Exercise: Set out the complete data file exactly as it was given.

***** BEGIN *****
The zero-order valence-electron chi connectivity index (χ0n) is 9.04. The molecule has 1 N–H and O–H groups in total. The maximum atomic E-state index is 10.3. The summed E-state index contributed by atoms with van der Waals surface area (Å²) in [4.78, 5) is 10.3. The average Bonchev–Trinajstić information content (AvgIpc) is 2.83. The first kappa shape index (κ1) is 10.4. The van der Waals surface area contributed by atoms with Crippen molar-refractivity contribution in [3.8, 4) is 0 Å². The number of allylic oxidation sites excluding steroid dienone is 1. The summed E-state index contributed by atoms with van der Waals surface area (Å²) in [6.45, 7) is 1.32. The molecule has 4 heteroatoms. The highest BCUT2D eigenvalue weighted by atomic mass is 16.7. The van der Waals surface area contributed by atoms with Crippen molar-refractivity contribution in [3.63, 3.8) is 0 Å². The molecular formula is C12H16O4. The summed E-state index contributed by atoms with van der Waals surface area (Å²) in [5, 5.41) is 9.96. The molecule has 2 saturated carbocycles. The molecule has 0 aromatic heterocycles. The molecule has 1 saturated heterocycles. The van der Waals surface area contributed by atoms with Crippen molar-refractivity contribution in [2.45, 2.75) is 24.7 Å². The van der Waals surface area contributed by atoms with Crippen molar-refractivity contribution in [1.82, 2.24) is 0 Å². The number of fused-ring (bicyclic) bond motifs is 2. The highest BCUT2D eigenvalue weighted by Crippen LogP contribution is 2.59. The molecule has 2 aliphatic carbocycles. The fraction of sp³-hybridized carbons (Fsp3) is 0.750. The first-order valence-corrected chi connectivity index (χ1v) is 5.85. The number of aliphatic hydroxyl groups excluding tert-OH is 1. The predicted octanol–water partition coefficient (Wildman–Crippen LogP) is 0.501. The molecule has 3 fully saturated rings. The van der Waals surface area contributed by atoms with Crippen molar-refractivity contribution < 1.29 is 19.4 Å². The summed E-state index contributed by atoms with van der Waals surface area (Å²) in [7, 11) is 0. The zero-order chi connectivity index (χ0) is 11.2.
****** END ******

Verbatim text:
The zero-order valence-electron chi connectivity index (χ0n) is 9.04. The molecule has 1 N–H and O–H groups in total. The maximum atomic E-state index is 10.3. The summed E-state index contributed by atoms with van der Waals surface area (Å²) in [4.78, 5) is 10.3. The average Bonchev–Trinajstić information content (AvgIpc) is 2.83. The first kappa shape index (κ1) is 10.4. The van der Waals surface area contributed by atoms with Crippen molar-refractivity contribution in [3.8, 4) is 0 Å². The number of allylic oxidation sites excluding steroid dienone is 1. The summed E-state index contributed by atoms with van der Waals surface area (Å²) in [6.45, 7) is 1.32. The molecule has 4 heteroatoms. The highest BCUT2D eigenvalue weighted by atomic mass is 16.7. The van der Waals surface area contributed by atoms with Crippen molar-refractivity contribution in [3.63, 3.8) is 0 Å². The molecular formula is C12H16O4. The summed E-state index contributed by atoms with van der Waals surface area (Å²) in [5, 5.41) is 9.96. The molecule has 2 saturated carbocycles. The molecule has 0 aromatic heterocycles. The molecule has 1 saturated heterocycles. The van der Waals surface area contributed by atoms with Crippen molar-refractivity contribution in [2.45, 2.75) is 24.7 Å². The van der Waals surface area contributed by atoms with Crippen molar-refractivity contribution in [1.82, 2.24) is 0 Å². The number of fused-ring (bicyclic) bond motifs is 2. The highest BCUT2D eigenvalue weighted by Crippen LogP contribution is 2.59. The molecule has 2 aliphatic carbocycles. The fraction of sp³-hybridized carbons (Fsp3) is 0.750. The first-order valence-corrected chi connectivity index (χ1v) is 5.85. The number of aliphatic hydroxyl groups excluding tert-OH is 1. The predicted octanol–water partition coefficient (Wildman–Crippen LogP) is 0.501. The molecule has 3 fully saturated rings. The van der Waals surface area contributed by atoms with Crippen molar-refractivity contribution < 1.29 is 19.4 Å². The summed E-state index contributed by atoms with van der Waals surface area (Å²) in [7, 11) is 0. The zero-order chi connectivity index (χ0) is 11.2.